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Lecture# Point Interior and Boundary in Real Numbers

Description

This lecture by Quentin Berling discusses the concepts of point interior and boundary in real numbers, exploring examples and implications. It covers the definitions of point interior, boundary, isolated points, and adherent points, providing insights into open and closed sets.

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Related concepts (80)

Clopen set

In topology, a clopen set (a portmanteau of closed-open set) in a topological space is a set which is both open and closed. That this is possible may seem counter-intuitive, as the common meanings of and are antonyms, but their mathematical definitions are not mutually exclusive. A set is closed if its complement is open, which leaves the possibility of an open set whose complement is also open, making both sets both open closed, and therefore clopen.

Accumulation point

In mathematics, a limit point, accumulation point, or cluster point of a set in a topological space is a point that can be "approximated" by points of in the sense that every neighbourhood of with respect to the topology on also contains a point of other than itself. A limit point of a set does not itself have to be an element of There is also a closely related concept for sequences.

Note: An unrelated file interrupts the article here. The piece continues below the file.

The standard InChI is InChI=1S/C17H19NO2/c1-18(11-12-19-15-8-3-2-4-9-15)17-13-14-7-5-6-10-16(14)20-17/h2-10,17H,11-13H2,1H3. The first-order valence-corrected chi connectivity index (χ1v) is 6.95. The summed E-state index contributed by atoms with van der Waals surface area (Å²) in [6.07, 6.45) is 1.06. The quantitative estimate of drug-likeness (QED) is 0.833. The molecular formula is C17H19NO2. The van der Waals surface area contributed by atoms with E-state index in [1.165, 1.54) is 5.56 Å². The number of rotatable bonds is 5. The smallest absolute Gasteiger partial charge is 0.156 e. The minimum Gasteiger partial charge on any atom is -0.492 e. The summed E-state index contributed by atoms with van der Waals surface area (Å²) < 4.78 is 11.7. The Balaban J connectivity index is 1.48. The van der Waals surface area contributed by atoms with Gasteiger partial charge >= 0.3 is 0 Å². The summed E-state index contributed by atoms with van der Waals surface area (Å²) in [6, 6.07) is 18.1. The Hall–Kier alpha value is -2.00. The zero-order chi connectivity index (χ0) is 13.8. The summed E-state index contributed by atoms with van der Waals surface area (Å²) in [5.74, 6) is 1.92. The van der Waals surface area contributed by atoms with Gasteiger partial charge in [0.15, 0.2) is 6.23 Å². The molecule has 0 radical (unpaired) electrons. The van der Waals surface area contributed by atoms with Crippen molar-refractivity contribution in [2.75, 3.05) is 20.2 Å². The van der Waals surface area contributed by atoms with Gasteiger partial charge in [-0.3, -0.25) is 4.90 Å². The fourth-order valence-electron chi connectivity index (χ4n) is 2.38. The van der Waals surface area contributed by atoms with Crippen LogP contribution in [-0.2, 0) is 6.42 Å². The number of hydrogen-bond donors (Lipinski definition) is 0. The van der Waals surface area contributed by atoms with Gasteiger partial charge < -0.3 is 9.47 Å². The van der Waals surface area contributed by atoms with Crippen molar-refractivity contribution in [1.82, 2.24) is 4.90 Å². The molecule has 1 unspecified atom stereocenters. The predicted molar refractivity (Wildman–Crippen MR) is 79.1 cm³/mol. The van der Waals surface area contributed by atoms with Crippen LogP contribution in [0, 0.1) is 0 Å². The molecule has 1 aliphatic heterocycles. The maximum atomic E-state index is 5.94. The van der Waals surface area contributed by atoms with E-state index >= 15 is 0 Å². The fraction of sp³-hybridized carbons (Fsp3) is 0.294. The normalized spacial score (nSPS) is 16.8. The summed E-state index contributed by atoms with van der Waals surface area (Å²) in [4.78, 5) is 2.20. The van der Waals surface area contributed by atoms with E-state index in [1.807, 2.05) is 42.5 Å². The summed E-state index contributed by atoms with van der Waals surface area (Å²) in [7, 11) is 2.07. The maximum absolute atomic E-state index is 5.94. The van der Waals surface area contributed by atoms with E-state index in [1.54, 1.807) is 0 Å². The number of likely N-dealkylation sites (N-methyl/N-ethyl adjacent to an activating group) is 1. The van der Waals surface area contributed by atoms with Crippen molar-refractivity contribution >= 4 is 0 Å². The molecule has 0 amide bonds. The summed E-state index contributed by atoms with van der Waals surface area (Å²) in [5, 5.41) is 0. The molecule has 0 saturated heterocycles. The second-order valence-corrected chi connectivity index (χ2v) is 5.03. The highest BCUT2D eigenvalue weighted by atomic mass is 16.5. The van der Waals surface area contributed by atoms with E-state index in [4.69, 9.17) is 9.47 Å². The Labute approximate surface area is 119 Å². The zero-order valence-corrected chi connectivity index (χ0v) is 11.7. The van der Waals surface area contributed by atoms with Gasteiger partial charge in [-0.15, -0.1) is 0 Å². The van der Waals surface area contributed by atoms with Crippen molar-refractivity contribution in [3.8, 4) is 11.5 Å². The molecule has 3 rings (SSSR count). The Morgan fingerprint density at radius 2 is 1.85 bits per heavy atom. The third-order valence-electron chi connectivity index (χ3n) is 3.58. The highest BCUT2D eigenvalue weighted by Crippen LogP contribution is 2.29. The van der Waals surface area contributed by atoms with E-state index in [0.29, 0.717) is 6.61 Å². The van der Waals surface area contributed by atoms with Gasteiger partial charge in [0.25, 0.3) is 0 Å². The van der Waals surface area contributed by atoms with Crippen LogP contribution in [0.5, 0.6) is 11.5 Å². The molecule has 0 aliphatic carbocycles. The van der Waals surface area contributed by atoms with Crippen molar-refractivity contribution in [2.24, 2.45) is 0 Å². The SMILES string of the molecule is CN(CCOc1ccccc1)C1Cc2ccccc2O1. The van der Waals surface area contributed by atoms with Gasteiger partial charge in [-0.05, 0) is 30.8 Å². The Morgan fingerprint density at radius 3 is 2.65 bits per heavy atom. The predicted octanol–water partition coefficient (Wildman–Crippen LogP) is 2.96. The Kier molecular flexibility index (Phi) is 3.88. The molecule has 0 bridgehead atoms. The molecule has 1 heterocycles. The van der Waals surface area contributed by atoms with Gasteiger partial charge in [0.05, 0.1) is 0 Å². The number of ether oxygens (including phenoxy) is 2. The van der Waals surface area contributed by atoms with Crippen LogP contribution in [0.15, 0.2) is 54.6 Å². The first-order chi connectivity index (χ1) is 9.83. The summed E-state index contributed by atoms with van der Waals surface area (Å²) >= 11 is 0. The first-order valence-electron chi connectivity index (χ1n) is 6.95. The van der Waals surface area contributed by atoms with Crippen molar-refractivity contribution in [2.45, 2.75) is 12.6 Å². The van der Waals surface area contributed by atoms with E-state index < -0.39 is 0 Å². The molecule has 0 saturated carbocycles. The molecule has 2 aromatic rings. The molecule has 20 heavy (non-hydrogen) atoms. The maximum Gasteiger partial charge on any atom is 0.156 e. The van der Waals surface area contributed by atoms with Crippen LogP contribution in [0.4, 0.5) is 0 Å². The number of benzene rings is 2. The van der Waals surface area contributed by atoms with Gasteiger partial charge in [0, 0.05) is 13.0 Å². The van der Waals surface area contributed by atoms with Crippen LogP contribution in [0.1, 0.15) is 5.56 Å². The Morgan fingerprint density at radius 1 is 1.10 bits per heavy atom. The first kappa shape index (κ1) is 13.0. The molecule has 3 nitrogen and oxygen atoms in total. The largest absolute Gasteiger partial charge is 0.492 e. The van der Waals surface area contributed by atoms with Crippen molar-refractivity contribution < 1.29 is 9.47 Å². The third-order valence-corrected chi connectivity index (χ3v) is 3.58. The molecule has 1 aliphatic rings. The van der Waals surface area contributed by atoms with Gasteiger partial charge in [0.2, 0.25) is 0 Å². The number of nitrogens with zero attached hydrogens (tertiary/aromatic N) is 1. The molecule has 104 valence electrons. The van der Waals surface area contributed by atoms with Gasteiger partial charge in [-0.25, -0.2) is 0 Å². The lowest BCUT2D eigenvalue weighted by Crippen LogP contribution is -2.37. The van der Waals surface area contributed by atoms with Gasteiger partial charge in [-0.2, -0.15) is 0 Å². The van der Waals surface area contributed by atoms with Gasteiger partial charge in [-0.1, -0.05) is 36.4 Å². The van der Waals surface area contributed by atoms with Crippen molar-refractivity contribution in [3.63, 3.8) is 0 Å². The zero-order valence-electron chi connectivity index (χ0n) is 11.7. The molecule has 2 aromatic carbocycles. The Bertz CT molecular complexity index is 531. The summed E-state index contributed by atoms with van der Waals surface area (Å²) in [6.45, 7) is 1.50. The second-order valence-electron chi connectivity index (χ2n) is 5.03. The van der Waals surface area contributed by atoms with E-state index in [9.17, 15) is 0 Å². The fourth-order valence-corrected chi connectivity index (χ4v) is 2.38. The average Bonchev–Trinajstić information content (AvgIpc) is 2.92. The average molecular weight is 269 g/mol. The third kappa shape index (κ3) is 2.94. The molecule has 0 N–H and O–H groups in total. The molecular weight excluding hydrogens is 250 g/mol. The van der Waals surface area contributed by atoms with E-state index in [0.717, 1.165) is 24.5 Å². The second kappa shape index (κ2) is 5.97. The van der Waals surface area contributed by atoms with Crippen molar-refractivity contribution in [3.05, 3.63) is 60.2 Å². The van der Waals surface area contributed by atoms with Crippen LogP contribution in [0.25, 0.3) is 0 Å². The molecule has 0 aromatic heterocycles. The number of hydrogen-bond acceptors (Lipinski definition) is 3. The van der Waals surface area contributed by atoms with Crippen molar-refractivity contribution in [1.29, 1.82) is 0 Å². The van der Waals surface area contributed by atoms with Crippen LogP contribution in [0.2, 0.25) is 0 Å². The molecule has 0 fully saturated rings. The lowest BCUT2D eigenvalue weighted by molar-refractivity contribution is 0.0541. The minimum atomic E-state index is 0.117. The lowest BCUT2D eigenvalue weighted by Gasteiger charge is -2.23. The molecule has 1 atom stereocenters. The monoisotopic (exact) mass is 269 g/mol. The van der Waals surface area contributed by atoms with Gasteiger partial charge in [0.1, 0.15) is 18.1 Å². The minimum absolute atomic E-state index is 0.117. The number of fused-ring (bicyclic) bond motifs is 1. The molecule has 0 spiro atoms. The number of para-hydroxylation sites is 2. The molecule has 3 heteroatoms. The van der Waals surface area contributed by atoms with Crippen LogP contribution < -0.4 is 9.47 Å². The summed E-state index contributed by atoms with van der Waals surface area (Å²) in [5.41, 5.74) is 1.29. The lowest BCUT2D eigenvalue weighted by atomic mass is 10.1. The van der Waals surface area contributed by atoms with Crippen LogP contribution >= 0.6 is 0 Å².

Adherent point

In mathematics, an adherent point (also closure point or point of closure or contact point) of a subset of a topological space is a point in such that every neighbourhood of (or equivalently, every open neighborhood of ) contains at least one point of A point is an adherent point for if and only if is in the closure of thus if and only if for all open subsets if This definition differs from that of a limit point of a set, in that for a limit point it is required that every neighborhood of contains at least

Isolated point

In mathematics, a point x is called an isolated point of a subset S (in a topological space X) if x is an element of S and there exists a neighborhood of x that does not contain any other points of S. This is equivalent to saying that the singleton {x} is an open set in the topological space S (considered as a subspace of X). Another equivalent formulation is: an element x of S is an isolated point of S if and only if it is not a limit point of S.

Open and closed maps

In mathematics, more specifically in topology, an open map is a function between two topological spaces that maps open sets to open sets. That is, a function is open if for any open set in the is open in Likewise, a closed map is a function that maps closed sets to closed sets. A map may be open, closed, both, or neither; in particular, an open map need not be closed and vice versa. Open and closed maps are not necessarily continuous.